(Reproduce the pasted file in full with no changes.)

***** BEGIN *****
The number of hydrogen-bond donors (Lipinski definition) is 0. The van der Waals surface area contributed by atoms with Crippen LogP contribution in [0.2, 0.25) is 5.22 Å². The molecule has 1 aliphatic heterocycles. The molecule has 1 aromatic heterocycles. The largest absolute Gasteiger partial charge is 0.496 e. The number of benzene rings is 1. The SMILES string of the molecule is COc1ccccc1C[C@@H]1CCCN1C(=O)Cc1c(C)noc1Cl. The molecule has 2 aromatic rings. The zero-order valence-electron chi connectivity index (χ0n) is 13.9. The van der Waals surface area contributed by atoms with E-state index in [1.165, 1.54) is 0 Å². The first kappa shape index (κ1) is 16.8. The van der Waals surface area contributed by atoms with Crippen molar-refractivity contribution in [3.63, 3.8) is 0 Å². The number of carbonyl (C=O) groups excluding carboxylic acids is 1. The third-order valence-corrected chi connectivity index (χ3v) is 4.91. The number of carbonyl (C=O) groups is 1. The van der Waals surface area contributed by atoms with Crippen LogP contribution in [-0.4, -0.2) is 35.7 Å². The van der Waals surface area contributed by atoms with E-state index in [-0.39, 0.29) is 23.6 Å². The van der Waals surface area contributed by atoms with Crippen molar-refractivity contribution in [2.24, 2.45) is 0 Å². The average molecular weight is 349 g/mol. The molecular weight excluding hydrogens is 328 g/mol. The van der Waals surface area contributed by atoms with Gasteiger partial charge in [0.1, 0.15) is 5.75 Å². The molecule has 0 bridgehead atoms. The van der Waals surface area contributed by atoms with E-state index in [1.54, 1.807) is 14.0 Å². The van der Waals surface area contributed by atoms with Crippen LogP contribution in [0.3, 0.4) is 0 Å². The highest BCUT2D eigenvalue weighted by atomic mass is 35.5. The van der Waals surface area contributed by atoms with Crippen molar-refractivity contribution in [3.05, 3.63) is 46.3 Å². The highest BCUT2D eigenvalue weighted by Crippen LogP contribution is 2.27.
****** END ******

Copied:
The number of hydrogen-bond donors (Lipinski definition) is 0. The van der Waals surface area contributed by atoms with Crippen LogP contribution in [0.2, 0.25) is 5.22 Å². The molecule has 1 aliphatic heterocycles. The molecule has 1 aromatic heterocycles. The largest absolute Gasteiger partial charge is 0.496 e. The number of benzene rings is 1. The SMILES string of the molecule is COc1ccccc1C[C@@H]1CCCN1C(=O)Cc1c(C)noc1Cl. The molecule has 2 aromatic rings. The zero-order valence-electron chi connectivity index (χ0n) is 13.9. The van der Waals surface area contributed by atoms with E-state index in [1.165, 1.54) is 0 Å². The first kappa shape index (κ1) is 16.8. The van der Waals surface area contributed by atoms with Crippen molar-refractivity contribution in [3.63, 3.8) is 0 Å². The number of carbonyl (C=O) groups excluding carboxylic acids is 1. The third-order valence-corrected chi connectivity index (χ3v) is 4.91. The number of carbonyl (C=O) groups is 1. The van der Waals surface area contributed by atoms with Crippen LogP contribution in [-0.4, -0.2) is 35.7 Å². The van der Waals surface area contributed by atoms with E-state index in [-0.39, 0.29) is 23.6 Å². The van der Waals surface area contributed by atoms with Crippen molar-refractivity contribution in [2.24, 2.45) is 0 Å². The average molecular weight is 349 g/mol. The molecular weight excluding hydrogens is 328 g/mol. The van der Waals surface area contributed by atoms with Gasteiger partial charge in [0.1, 0.15) is 5.75 Å². The molecule has 0 bridgehead atoms. The van der Waals surface area contributed by atoms with E-state index in [1.54, 1.807) is 14.0 Å². The van der Waals surface area contributed by atoms with Crippen LogP contribution in [0.3, 0.4) is 0 Å². The highest BCUT2D eigenvalue weighted by atomic mass is 35.5. The van der Waals surface area contributed by atoms with Crippen molar-refractivity contribution in [3.05, 3.63) is 46.3 Å². The highest BCUT2D eigenvalue weighted by Crippen LogP contribution is 2.27.